Findings from a recent study of one popular response to prescription drug misuse and abuse are not encouraging. Researchers at Wake Forest Baptist Medical Center report that community take-back programs and drop boxes are only minimally effective at limiting the availability of these medications for illicit use. Lead author Kathleen Egan, MS, research associate at Wake Forest School of Medicine, commented, “Similar to other studies, we found that only about 5% of the collection from take-back events and drop boxes consisted of controlled medications susceptible to abuse.” Even more discouraging, she reported, was the additional finding that this collection represented less than 1% of the total quantity of these medications that were prescribed. The findings are published online in American Journal of Drug and Alcohol Abuse.
Annually, over 3.8 billion controlled medications, including prescription opioids, are dispensed by pharmacies in the US. It is estimated that only 30% of these are actually used by the patient for whom they were prescribed, with the remaining 70% available for abuse, misuse, or diversion. The Wake Forest University study examined collection patterns from 3 take-back events and in permanent drop boxes in 5 counties in Kentucky during 2013 to 2014. The team recorded a total of 21,503 units of controlled medication collected, representing 0.3% of the over 20 million units prescribed, including almost 10 million units of opioid medication. While citing limitations of their work, in both duration and scope, Egan noted that disposal programs, at least when deployed in isolation, do not appear to be materially effective in addressing the problem of substance abuse.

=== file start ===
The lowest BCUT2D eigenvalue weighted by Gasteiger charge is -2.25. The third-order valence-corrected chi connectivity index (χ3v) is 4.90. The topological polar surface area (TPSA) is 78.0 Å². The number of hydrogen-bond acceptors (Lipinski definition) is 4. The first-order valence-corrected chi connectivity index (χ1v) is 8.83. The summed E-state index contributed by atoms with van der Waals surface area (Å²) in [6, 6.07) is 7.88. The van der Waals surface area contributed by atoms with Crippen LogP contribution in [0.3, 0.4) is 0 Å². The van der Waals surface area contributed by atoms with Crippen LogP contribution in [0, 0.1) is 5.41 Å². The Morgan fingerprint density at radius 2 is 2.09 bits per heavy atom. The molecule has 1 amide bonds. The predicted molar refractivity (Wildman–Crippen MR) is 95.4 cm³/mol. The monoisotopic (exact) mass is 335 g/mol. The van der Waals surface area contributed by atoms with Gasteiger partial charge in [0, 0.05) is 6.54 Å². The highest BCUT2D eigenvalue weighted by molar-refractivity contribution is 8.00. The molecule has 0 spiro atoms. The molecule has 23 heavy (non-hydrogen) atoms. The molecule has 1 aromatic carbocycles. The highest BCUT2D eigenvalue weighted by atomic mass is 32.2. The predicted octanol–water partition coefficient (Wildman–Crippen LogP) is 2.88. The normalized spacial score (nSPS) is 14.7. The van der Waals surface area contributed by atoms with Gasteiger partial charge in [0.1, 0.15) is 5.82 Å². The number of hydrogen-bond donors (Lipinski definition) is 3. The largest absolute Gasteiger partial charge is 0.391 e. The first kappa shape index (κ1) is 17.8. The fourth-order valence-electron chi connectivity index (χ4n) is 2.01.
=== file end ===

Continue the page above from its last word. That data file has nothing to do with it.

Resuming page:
A news story about the conclusions may be read here.
The journal abstract may be read here.
Posted on November 16, 2016